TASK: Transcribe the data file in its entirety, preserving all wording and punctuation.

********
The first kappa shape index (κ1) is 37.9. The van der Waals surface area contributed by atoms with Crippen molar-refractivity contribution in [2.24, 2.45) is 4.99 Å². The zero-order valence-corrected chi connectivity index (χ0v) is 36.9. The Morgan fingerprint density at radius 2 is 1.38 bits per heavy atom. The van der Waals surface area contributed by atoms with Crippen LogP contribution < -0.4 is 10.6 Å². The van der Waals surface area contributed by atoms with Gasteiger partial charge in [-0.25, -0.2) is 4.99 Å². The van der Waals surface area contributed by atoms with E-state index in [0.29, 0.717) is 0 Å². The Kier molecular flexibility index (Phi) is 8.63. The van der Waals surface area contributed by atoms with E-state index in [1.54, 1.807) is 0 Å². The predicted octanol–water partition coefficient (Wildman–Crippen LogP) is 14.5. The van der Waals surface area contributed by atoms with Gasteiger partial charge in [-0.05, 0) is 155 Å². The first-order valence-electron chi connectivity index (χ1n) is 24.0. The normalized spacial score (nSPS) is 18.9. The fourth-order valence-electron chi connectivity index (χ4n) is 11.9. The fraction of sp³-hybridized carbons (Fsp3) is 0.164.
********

The first kappa shape index (κ1) is 37.9. The van der Waals surface area contributed by atoms with Crippen molar-refractivity contribution in [2.24, 2.45) is 4.99 Å². The zero-order valence-corrected chi connectivity index (χ0v) is 36.9. The Morgan fingerprint density at radius 2 is 1.38 bits per heavy atom. The van der Waals surface area contributed by atoms with Crippen LogP contribution < -0.4 is 10.6 Å². The van der Waals surface area contributed by atoms with Gasteiger partial charge in [-0.25, -0.2) is 4.99 Å². The van der Waals surface area contributed by atoms with E-state index in [0.29, 0.717) is 0 Å². The Kier molecular flexibility index (Phi) is 8.63. The van der Waals surface area contributed by atoms with E-state index in [1.54, 1.807) is 0 Å². The predicted octanol–water partition coefficient (Wildman–Crippen LogP) is 14.5. The van der Waals surface area contributed by atoms with Gasteiger partial charge in [-0.05, 0) is 155 Å². The first-order valence-electron chi connectivity index (χ1n) is 24.0. The normalized spacial score (nSPS) is 18.9. The fourth-order valence-electron chi connectivity index (χ4n) is 11.9. The fraction of sp³-hybridized carbons (Fsp3) is 0.164.